At times, I complain about our rugged American walking life. We have trails, not walking paths. We walk in rustic, remote national parks, not through our cities. I have even – a time or two – been driven away from a walk by nature itself. But today, I am offering a tribute to walking with wildlife all around. It can be a remarkable and reviving experience of renewal. Isn’t that exactly why we walk?
I take a daily stroll around my central California coastal neighborhood. After four years living here, it still is refreshingly new. It is also more rugged than refined. The first thing I do is cross the famous Pacific Coast Highway, State Route One, always on the list for the world’s most beautiful and dangerous highways. The second thing I do is head for my usual path to the beach, filled with sand and stickers and the changeable route through the dunes.
Today, the third thing I did on this walk was stop in the middle of the path for this:
S/he didn’t move, and I worried. Should I just step around? Should I be concerned for its health? It wasn’t a rattlesnake, so I wasn’t afraid. It – a gopher snake? – looked to me like it had just eaten something quite big,
so I knew it might just be in that after-glow of a good meal. Snakes don’t loosen their belts, they lull.
I retreated, and took a different path through the dunes.
Horses have accompanied me on every single walk I have ever taken on this beach. One or two or sometimes three ride along together. Today, a herd was there.
Look closely, some were riding bareback. They frolicked and circled and raced and the riders hooted and laughed. When there are twenty horses and twenty people involved in this amount of hoop-la, it’s noticeable, even above the thunder of the surf. And then the horses and riders actually did surf. Or very nearly.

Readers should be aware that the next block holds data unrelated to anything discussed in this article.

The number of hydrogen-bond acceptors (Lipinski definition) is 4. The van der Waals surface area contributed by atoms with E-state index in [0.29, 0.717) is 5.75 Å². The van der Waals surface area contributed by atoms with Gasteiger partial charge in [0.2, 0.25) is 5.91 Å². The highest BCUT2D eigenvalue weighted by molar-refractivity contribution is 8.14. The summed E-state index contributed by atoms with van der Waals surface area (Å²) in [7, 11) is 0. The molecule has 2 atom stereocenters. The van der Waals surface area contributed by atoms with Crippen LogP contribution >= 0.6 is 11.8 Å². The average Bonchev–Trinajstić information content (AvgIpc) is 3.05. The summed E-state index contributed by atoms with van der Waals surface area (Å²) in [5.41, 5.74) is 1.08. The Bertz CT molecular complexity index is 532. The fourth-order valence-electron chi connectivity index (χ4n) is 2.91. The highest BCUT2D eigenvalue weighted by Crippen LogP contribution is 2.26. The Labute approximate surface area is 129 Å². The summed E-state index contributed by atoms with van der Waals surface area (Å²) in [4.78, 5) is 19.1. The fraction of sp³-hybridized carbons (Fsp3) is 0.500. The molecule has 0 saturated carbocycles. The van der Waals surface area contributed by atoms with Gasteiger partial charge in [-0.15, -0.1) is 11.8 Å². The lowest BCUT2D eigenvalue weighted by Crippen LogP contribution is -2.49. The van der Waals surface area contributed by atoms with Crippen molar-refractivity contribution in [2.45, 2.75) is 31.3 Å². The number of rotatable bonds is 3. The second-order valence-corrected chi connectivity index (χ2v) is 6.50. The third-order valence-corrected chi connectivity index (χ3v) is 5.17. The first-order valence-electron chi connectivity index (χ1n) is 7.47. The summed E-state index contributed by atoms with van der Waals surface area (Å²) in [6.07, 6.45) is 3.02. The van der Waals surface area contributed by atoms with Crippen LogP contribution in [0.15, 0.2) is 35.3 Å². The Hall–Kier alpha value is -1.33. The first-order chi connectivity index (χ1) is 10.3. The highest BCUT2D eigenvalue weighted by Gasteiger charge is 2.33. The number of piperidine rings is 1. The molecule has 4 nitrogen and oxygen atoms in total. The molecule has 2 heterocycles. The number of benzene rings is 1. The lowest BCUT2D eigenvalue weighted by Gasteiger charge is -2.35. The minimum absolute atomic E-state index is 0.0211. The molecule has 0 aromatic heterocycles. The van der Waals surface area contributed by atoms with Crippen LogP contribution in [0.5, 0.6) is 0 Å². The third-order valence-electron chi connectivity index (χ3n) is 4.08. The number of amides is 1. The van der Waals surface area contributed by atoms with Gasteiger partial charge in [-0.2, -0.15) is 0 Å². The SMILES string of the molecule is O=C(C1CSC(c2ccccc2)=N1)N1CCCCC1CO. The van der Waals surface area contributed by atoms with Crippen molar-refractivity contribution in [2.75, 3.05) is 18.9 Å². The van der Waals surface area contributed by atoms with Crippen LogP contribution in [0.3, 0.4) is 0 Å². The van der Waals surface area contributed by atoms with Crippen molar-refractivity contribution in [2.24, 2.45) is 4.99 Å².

My usual walks also include a lot of this
And if I am lucky, I can climb the steps up the bluff at the turn-around point of my walk, sit for awhile and watch nature’s show. Today, the show was spectacular.
As I sat, I laughed at the antics of the dolphins: dance routines, couple jumps, splashes that looked like pure fun. I admired the skill of the pelicans: their patient search and precise spray as they entered the water for the catch.
I stared into the horizon, hoping to see evidence of those enormous creatures that inhabit our coastline in the summer. I know they are there. But sometimes, I have to be satisfied with that knowledge, and not the sight of the blue and humpback whales.
This summer, I have seen a lot of them. They have been almost too close to the shore at times, almost dangerously close. Today they stayed in the hazy distance, treating me with occasional evidence of their seasonal trip. Like the human vacationers who come in droves, the whales come also each summer.
While I sat, a three-ring circus entertained me, including a pod of dolphins, fishing pelicans and whales in the distance. On the way back home, I checked on the overly-full snake, but found it wasn’t blocking the path any longer. Today’s walk was filled with the wildlife I have seen all my life. Not a city-life walk, but a walk peopled with creatures that have been my walking companions for a long, long time.